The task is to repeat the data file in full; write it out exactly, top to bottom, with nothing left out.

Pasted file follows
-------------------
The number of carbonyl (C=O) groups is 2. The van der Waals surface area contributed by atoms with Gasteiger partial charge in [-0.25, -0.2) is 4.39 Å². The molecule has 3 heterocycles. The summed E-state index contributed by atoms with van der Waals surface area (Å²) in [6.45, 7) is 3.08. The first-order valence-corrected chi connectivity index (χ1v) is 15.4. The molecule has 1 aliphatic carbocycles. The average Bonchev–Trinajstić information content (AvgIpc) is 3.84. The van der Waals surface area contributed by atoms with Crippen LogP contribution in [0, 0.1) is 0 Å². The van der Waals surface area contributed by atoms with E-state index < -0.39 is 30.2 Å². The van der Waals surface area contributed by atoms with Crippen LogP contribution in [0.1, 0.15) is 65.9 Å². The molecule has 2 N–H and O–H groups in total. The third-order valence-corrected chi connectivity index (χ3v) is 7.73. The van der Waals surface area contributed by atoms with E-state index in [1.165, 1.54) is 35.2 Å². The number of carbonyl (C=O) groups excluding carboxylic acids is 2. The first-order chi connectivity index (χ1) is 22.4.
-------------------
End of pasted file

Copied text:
The number of carbonyl (C=O) groups is 2. The van der Waals surface area contributed by atoms with Gasteiger partial charge in [-0.25, -0.2) is 4.39 Å². The molecule has 3 heterocycles. The summed E-state index contributed by atoms with van der Waals surface area (Å²) in [6.45, 7) is 3.08. The first-order valence-corrected chi connectivity index (χ1v) is 15.4. The molecule has 1 aliphatic carbocycles. The average Bonchev–Trinajstić information content (AvgIpc) is 3.84. The van der Waals surface area contributed by atoms with Crippen LogP contribution in [0, 0.1) is 0 Å². The van der Waals surface area contributed by atoms with E-state index < -0.39 is 30.2 Å². The van der Waals surface area contributed by atoms with Crippen LogP contribution in [0.1, 0.15) is 65.9 Å². The molecule has 2 N–H and O–H groups in total. The third-order valence-corrected chi connectivity index (χ3v) is 7.73. The van der Waals surface area contributed by atoms with E-state index in [1.165, 1.54) is 35.2 Å². The number of carbonyl (C=O) groups excluding carboxylic acids is 2. The first-order chi connectivity index (χ1) is 22.4.